新编大学英语教程第四册Unit 07

Y.O.Y.O. 2008-03-28 6774 阅读
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A Sunrise on the Veld

(While walking in the bush early one morning, a young boy comes across the following scene.)

He ran closer, and again stood still, stopped by a new fear. Around him the grass was whispering and alive. He looked wildly about, then down. The ground was black with ants, great energetic ants that took no notice of him, but hurried and scurried towards the fighting shape, like glistening black water flowing through the grass.

And, as he drew in his breath and pity and terror seized him, the beast fell and the screaming stopped. Now he could hear nothing but one bird singing, and the sound of the rustling whispering ants.

He peered over at the writhing blackness that jerked convulsively with the jerking nerves. It grew quieter. There were small twitches from the mass that still looked vaguely like the shape of a small animal.

It came into his mind that he could shoot it and end its pain; and he raised the gun. Then he lowered it again. The buck could no longer feel; its fighting was a mechanical protest of the nerves. But it was not that which made him put down the gun. It was a swelling feeling of rage and misery and protest that expressed itself in the thought: if I had like this happen; they happen all the time; this is how life goes on goes on, by living thing s dying in anguish. I can’t stop it. I can’t stop it. There is nothing I can do.

He was glad that the buck was unconscious and had gone past suffering so that he did not have to make a decision to kill it. At his feet, now, were ants trickling back with pink fragments in their mouths, and there was afresh acid smell in his nose. He sternly controlled the uselessly convulsing muscles of his empty stomach, and reminded himself: the ants must eat too!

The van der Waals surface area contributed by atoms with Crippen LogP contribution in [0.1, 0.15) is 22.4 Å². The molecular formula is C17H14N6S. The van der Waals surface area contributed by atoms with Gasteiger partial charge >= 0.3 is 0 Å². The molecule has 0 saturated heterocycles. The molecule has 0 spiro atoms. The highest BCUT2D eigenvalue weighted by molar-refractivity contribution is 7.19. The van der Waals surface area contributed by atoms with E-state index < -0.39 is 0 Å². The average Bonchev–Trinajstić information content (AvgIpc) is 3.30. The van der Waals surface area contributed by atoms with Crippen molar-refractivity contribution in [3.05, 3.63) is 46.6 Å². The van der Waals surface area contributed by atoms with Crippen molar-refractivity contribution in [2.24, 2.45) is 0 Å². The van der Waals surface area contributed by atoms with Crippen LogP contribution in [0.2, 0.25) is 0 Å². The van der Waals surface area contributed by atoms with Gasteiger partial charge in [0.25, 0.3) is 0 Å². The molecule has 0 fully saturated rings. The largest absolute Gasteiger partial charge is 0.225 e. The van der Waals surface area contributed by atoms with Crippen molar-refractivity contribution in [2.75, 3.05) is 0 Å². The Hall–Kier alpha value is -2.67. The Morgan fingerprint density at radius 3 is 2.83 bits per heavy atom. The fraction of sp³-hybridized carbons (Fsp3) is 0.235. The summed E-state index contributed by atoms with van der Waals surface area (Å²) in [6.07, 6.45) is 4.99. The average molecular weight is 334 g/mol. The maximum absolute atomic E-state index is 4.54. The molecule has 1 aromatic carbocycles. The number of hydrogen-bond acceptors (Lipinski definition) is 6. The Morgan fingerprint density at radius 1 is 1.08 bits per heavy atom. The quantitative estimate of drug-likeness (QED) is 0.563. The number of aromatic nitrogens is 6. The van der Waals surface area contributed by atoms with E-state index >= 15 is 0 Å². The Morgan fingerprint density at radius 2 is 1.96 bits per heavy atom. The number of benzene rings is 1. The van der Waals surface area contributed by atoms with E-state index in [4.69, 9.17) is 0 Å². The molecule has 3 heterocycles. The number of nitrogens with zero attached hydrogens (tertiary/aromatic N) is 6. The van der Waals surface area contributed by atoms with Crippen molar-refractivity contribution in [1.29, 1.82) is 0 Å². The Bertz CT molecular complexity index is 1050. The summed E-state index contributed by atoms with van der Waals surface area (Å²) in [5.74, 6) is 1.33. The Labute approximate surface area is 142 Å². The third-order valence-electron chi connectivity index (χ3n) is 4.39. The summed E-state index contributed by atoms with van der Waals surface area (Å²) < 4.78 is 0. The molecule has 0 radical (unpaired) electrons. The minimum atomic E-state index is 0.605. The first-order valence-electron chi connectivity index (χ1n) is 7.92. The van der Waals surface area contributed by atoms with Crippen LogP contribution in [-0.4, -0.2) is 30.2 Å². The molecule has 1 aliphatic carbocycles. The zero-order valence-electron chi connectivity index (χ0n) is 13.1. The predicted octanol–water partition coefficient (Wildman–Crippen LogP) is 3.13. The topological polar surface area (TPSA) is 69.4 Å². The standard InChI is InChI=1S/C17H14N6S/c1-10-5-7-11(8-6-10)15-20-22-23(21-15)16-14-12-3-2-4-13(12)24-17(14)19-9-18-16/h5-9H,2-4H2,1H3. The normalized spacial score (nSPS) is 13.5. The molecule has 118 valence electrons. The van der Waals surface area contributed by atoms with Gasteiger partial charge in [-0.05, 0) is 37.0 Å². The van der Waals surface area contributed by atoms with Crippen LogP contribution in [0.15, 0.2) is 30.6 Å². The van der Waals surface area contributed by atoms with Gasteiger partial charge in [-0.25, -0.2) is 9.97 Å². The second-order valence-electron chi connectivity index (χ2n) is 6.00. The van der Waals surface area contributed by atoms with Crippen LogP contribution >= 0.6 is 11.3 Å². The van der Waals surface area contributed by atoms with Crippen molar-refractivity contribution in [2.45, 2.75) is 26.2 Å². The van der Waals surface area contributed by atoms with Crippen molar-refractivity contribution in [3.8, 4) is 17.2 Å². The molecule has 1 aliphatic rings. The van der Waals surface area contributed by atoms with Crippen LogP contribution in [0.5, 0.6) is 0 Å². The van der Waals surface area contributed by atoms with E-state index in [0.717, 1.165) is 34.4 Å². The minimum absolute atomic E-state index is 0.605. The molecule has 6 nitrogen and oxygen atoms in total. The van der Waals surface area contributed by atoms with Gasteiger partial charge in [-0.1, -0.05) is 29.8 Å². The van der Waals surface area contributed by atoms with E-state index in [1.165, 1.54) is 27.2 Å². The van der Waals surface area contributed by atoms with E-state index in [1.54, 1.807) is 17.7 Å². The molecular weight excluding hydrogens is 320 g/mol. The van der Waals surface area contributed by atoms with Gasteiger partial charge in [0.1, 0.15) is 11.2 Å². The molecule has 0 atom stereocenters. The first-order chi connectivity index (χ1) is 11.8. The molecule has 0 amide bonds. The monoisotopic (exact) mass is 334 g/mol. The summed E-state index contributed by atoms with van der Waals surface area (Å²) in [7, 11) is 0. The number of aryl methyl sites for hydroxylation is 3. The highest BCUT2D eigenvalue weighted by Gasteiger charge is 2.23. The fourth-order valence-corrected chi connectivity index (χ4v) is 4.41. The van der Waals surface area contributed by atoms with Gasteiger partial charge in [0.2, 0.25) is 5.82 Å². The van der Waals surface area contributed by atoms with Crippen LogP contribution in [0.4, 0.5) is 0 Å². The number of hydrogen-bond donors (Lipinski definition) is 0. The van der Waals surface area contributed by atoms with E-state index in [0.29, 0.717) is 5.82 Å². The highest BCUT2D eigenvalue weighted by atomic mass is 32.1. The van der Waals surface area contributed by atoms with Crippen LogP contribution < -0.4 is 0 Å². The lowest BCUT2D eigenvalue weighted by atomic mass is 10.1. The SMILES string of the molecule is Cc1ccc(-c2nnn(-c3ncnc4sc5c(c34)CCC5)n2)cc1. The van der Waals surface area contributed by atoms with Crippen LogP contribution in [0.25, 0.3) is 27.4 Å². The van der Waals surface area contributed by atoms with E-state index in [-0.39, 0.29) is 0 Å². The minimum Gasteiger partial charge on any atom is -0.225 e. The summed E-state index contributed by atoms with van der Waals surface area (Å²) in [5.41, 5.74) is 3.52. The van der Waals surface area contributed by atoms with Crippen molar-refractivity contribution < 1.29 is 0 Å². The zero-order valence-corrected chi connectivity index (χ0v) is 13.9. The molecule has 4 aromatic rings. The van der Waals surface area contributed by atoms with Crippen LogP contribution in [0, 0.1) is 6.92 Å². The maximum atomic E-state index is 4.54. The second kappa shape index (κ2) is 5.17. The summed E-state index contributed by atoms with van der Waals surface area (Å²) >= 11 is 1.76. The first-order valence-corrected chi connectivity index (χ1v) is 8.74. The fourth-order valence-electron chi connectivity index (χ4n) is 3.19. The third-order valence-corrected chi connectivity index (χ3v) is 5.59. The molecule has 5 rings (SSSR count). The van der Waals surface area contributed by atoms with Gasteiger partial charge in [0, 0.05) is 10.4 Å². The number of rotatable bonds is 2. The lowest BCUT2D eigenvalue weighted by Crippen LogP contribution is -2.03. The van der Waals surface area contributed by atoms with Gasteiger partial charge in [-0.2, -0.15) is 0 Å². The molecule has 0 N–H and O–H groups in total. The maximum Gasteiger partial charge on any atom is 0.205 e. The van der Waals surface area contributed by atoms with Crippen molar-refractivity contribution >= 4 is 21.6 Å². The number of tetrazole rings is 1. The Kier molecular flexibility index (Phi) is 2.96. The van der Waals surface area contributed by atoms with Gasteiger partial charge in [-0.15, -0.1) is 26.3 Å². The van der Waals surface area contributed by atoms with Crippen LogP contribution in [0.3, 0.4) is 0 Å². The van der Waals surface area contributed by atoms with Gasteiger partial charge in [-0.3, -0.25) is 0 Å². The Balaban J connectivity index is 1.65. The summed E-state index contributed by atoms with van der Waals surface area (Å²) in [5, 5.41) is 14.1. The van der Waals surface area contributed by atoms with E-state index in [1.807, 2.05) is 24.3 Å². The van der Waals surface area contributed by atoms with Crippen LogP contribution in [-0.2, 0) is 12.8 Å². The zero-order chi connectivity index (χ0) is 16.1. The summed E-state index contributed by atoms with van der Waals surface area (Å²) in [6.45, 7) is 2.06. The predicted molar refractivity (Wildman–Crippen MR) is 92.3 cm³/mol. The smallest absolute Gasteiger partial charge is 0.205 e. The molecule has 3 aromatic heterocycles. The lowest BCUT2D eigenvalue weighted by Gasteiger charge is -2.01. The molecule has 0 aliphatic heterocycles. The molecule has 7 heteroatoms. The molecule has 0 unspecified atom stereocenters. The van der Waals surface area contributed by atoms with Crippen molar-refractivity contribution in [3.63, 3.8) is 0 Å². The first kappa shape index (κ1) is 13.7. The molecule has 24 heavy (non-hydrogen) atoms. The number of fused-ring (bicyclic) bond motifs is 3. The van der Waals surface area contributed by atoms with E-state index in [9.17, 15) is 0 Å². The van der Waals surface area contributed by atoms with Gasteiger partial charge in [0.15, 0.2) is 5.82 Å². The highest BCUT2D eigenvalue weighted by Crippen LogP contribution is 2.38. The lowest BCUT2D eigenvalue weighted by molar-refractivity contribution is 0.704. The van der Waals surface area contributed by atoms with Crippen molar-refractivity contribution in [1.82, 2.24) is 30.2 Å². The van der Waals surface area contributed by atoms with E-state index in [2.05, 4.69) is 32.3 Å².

The shape had grown small. Now it looked like nothing recognizable. He did not know how long it was before he saw the blackness thin, and bits of white showed through, shining in the sun---yes, there was the sun just up, glowing over the rocks. Why, the whole thing could not have taken longer than a few minutes.

He strode forward, crushing ants with each step, and brushing them off his clothes, till he stood above the skeleton. It was clean-picked. It might have been lying there years, except that on the white bone there were pink fragments of flesh. About the bones ants were ebbing away, their pincers full lf meat.

The boy looked at them, big black ugly insects. A few were standing and gazing up at him with small glittering eyes.

“Go away!” he said to the ants very coldly. “I am not for you---not just yet, at any rate. Go away.” And he fancied that the ants turned and went away.

He bent over the bones and touched the sockets in the skull: that was where the eyes were, he thought incredulously, remembering the liquid dark eyes of a buck.

That morning, perhaps an hour ago, this small creature had been stepping proud and free through the bush, feeling the chill on its skin even as he himself had done, exhilarated by it. Proudly stepping the earth, frisking a pretty white tail, it had sniffed the cold morning air. Walking like kings and conquerors it had moved freely through this bush, where each blade of grass grew for it alone, and where the river ran pure sparkling water for it to drink.

And then---what had happened? Such a sure swift footed thing could surely not be trapped by a swarm of ants?

By Doris Lessing

Tiny Killers on the March

The savagery of the soldier ant is a legend in Africa. I once saw a rat a foot long blunder into a column. In seconds it was wriggling in agony, covered in a thick black mantle of ants. Soon ants were moving back to their nest carrying tiny chunks of bloody flesh. Five hours later only the rat’s bones remained. People groggy with sleeping sickness have been known to collapse near ants’ nests: only skeletons ate found the next day.